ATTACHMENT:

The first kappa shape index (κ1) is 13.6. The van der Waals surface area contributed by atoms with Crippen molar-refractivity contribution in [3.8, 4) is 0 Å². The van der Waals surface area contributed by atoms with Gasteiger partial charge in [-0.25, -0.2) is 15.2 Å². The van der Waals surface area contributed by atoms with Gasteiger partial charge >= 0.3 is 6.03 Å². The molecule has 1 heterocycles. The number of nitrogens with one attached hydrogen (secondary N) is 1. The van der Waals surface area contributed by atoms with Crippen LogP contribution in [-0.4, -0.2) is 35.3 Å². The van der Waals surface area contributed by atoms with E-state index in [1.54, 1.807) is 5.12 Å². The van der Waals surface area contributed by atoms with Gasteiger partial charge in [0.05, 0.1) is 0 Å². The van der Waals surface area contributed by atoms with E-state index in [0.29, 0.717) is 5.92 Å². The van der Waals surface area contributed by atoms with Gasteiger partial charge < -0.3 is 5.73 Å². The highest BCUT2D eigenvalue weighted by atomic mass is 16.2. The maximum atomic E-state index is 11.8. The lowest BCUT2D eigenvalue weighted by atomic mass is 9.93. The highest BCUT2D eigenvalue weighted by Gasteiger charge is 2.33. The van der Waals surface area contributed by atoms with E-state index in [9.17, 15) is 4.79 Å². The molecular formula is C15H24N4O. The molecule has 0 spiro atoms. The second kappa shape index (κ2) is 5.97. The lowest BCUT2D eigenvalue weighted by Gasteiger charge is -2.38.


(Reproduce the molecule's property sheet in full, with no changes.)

The first kappa shape index (κ1) is 13.6. The van der Waals surface area contributed by atoms with Crippen molar-refractivity contribution in [3.8, 4) is 0 Å². The van der Waals surface area contributed by atoms with Gasteiger partial charge in [-0.25, -0.2) is 15.2 Å². The van der Waals surface area contributed by atoms with Gasteiger partial charge >= 0.3 is 6.03 Å². The molecule has 1 heterocycles. The number of nitrogens with one attached hydrogen (secondary N) is 1. The van der Waals surface area contributed by atoms with Crippen LogP contribution in [-0.4, -0.2) is 35.3 Å². The van der Waals surface area contributed by atoms with E-state index in [1.54, 1.807) is 5.12 Å². The van der Waals surface area contributed by atoms with Gasteiger partial charge in [0.05, 0.1) is 0 Å². The van der Waals surface area contributed by atoms with E-state index in [0.29, 0.717) is 5.92 Å². The van der Waals surface area contributed by atoms with Gasteiger partial charge < -0.3 is 5.73 Å². The highest BCUT2D eigenvalue weighted by atomic mass is 16.2. The maximum atomic E-state index is 11.8. The lowest BCUT2D eigenvalue weighted by atomic mass is 9.93. The highest BCUT2D eigenvalue weighted by Gasteiger charge is 2.33. The van der Waals surface area contributed by atoms with E-state index in [9.17, 15) is 4.79 Å². The molecular formula is C15H24N4O. The molecule has 0 spiro atoms. The second kappa shape index (κ2) is 5.97. The lowest BCUT2D eigenvalue weighted by Gasteiger charge is -2.38.